It’s taken a very (VERY) long time for me to get to Joan’s novel, and I’ve got no excuse – if Joan got a bit angry with me then I can totally understand that, and yes, I did read plenty of other books before getting to Shadows. In a way, I have Joseph D’Lacey to thank for getting me to finally pick up Shadows – he’d written such good stories (in Meat, and in The Killing Crew –review coming up- and most recently, in Snake Eyes –review also coming up soon-) that my thirst for good Horror novels really became strong. I finally got started with Shadows, and what can I say – it’s such a damned good book that I feel like an idiot for not reading it sooner!
A word of warning about Shadows, though – this is a truly disturbing novel, a vision of madness and depravity the likes of which I’ve not really encountered before. It pulls absolutely no punches and is brave and brilliant because of it.
Shadows follows one woman’s descent into madness and revenge, a descent which affects everyone around her. Sarah is a woman looking for love, acceptance and stability – but there are plenty of obstacles in her way, the least of which is her struggle to deal with her father’s suicide. When we meet Sarah she’s on the verge of falling apart, and as the novel progresses things just get worse. She’s the perfect example of a character who is beaten down in almost every aspect of her life, and as such her part of the tale (the main focus of the book) is not particularly nice to read – I can’t say that I enjoyed it, but by ‘enjoy’ I mean watching the particular brand of violence in a movie like ‘Hostel’ – you watch with a kind of sick fascination, wincing, feeling your stomach roil. But you continue watching, because something in you (which you would rather not acknowledge or pay attention to or even try understand) can’t stop watching. So, in that sense I didn’t enjoy Sarah’s story, but that doesn’t mean it wasn’t good, in the particular kind of meaning that ‘good’ has in relation to this book. By the end of the novel I felt like I had journeyed to hell and back with Sarah, and I felt enlightened, having been given an intimate glimpse into a world that I would definitely not want to be a part of.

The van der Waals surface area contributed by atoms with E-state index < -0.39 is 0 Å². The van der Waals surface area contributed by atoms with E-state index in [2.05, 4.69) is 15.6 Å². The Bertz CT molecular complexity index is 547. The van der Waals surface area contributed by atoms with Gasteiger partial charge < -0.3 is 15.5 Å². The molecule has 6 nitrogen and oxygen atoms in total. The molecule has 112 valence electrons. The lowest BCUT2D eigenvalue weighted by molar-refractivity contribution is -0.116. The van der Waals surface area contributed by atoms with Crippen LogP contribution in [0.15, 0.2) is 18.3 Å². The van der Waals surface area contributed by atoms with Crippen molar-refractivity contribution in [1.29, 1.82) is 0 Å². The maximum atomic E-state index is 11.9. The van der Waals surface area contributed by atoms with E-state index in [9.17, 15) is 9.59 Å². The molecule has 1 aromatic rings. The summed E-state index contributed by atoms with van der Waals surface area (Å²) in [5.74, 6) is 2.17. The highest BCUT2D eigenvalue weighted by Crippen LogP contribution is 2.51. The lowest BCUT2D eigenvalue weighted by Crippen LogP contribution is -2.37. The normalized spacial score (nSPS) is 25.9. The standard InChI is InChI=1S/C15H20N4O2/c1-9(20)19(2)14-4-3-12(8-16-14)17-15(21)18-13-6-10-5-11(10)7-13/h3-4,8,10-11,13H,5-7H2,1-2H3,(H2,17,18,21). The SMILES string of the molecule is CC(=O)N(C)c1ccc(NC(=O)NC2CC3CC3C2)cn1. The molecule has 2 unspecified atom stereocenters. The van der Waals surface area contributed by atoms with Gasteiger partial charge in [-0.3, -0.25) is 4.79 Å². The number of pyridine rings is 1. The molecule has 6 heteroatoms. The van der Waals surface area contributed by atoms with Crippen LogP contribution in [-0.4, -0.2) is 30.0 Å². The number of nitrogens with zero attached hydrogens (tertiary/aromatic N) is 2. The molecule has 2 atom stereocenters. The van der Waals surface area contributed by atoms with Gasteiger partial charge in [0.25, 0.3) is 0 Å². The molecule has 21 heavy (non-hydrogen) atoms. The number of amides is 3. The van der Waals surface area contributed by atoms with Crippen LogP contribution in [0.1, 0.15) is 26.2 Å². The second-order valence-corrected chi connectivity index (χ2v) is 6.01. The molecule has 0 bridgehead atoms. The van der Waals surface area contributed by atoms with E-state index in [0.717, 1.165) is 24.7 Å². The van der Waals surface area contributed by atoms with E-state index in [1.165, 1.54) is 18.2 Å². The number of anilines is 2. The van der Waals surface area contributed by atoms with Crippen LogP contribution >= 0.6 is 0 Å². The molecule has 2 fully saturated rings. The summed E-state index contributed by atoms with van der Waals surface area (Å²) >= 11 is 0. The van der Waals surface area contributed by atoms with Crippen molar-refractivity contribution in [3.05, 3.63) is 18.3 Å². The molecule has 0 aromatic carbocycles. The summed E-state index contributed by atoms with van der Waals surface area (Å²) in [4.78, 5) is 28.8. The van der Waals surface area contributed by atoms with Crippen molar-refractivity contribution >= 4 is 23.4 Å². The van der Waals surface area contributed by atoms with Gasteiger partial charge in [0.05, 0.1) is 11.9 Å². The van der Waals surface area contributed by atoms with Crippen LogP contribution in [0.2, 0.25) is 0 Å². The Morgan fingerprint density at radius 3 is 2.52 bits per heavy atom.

But Sarah isn’t the only character – there’s Sarah’s boyfriend, Kevin –an asshole through and through, and I particularly enjoyed his story, though the character was a prick, and when I dislike a character that is meant to be disliked, that means the writer did a damned good job.
There’s Kevin’s sister, Kevin’s lover, Sarah’s sister, Kevin’s parents – and one particular character that may or may not exist – Jack. All of them swirl together, upsetting each other’s carts and lives, and how this happens is like watching the onset of violent insanity – the various plots and how they interweave are an excellent example of good plotting. What Joan also does in this novel is let the story unfold from two different POVs – First Person, in Sarah’s case, and Third-Person for the rest of the characters. It’s a tiny bit jarring in the beginning but I soon got into the flow, and I still can’t decide which character(s)’ plot and POV I ‘enjoyed’ the most.
But here I warn you all again – if you’re open to reading a book that is genuinely disturbing, in some cases distasteful, and creepy as hell, then I’m pretty sure you’ll ‘enjoy’ Shadows. If you don’t like being removed from your comfort zone, if you don’t like challenging yourself, then you’ll probably put this book down and never touch it again.
I think this novel is excellent, and showcases Joan’s writing-ability as well as her twisted imagination. I think it’s a damned ‘good’ book, and I hope you’ll read it, too.
I give Shadows a resounding 9 / 10 – in terms of sheer twisted imagination, Joan is, in my opinion, South Africa’s Clive Barker.
Have an awesome weekend, and till next time,